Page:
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Tissue-Engineered Solutions in Plastic and Reconstructive Surgery: Principles and Practice

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Review

Tissue-Engineered Solutions in Plastic and Reconstructive Surgery: Principles and Practice

Sarah Al-Himdani et al. Front Surg.

Abstract

Recent advances in microsurgery, imaging, and transplantation have led to significant refinements in autologous reconstructive options; however, the morbidity of donor sites remains. This would be eliminated by successful clinical translation of tissue-engineered solutions into surgical practice. Plastic surgeons are uniquely placed to be intrinsically involved in the research and development of laboratory engineered tissues and their subsequent use. In this article, we present an overview of the field of tissue engineering, with the practicing plastic surgeon in mind. The Medical Research Council states that regenerative medicine and tissue engineering "holds the promise of revolutionizing patient care in the twenty-first century." The UK government highlighted regenerative medicine as one of the key eight great technologies in their industrial strategy worthy of significant investment. The long-term aim of successful biomanufacture to repair composite defects depends on interdisciplinary collaboration between cell biologists, material scientists, engineers, and associated medical specialties; however currently, there is a current lack of coordination in the field as a whole. Barriers to translation are deep rooted at the basic science level, manifested by a lack of consensus on the ideal cell source, scaffold, molecular cues, and environment and manufacturing strategy. There is also insufficient understanding of the long-term safety and durability of tissue-engineered constructs. This review aims to highlight that individualized approaches to the field are not adequate, and research collaboratives will be essential to bring together differing areas of expertise to expedite future clinical translation. The use of tissue engineering in reconstructive surgery would result in a paradigm shift but it is important to maintain realistic expectations. It is generally accepted that it takes 20-30 years from the start of basic science research to clinical utility, demonstrated by contemporary treatments such as bone marrow transplantation. Although great advances have been made in the tissue engineering field, we highlight the barriers that need to be overcome before we see the routine use of tissue-engineered solutions.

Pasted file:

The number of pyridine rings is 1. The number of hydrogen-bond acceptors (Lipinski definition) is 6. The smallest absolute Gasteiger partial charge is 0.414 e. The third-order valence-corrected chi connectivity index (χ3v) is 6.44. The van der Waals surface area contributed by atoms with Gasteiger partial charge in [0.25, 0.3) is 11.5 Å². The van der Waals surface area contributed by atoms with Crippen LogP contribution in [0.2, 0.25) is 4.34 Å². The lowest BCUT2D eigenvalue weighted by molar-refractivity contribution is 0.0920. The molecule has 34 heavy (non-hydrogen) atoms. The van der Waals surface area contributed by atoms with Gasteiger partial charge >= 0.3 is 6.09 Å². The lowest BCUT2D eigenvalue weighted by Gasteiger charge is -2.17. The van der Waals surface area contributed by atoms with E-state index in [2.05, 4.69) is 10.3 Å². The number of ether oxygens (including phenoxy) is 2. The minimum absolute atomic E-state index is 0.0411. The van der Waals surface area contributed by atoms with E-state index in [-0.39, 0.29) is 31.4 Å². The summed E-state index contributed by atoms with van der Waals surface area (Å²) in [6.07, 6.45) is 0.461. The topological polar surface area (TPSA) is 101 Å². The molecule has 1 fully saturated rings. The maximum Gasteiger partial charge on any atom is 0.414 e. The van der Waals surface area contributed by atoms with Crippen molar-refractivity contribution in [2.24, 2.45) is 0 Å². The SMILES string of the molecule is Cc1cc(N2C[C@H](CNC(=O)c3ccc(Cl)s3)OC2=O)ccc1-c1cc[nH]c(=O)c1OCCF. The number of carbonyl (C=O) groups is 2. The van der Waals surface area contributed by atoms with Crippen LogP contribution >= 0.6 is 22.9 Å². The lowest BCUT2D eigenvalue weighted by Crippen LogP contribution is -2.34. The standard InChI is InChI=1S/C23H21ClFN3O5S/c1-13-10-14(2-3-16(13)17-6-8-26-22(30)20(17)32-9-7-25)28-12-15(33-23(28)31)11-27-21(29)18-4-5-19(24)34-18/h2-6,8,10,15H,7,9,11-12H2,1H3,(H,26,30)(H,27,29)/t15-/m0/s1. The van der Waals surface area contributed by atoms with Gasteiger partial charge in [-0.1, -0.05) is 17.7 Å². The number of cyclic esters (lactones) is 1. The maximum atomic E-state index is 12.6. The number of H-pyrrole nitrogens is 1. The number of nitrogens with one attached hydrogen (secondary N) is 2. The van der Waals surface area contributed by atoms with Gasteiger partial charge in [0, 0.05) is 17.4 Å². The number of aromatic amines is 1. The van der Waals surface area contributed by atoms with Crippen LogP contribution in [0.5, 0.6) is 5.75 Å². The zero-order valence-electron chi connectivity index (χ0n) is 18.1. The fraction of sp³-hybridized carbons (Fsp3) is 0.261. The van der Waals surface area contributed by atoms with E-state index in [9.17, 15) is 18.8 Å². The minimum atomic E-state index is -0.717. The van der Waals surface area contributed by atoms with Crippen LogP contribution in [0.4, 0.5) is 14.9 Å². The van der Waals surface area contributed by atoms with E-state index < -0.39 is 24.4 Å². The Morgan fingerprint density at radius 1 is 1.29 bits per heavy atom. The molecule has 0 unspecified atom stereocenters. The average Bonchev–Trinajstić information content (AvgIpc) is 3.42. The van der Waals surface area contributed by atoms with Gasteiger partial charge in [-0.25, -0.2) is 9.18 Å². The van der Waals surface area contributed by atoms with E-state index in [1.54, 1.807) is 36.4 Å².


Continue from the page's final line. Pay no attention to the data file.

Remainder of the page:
Keywords: barriers to translation; bioengineering; plastic and reconstructive surgery; regenerative medicine; stem cells; tissue engineering; translation; translational research.

Figures

Figure 1
Figure 1
Shortcomings of nasal and auricular cartilage tissue engineering.
Figure 2
Figure 2
Considerations in the field of tissue engineering.
Figure 3
Figure 3
Advantages and disadvantages of different cell sources utilized in tissue engineering.
Figure 4
Figure 4
Hierarchy of stem cells highlighting different degrees of potency. Yamanaka factors are used to induce differentiated cells to become pluripotent.
Figure 5
Figure 5
Advanced technologies for monitoring cell behavior and survival. (A) ICELLigence impedance based cell assay machine. (B) Proliferation curves at different cell seeding densities generated by iCELLigence. (C) The Renishaw inVia confocal Raman microscope allows identification of stem cells based on the scattering of photons due to vibrations of molecular bonds. (D) Seahorse XFe24 Extracellular Flux Analyzer is used for measurement of cellular bioenergetics.
Figure 6
Figure 6
Different environmental stimuli and the fundamental components of bioreactor technology.
Figure 7
Figure 7
Barriers to translation in tissue engineering.

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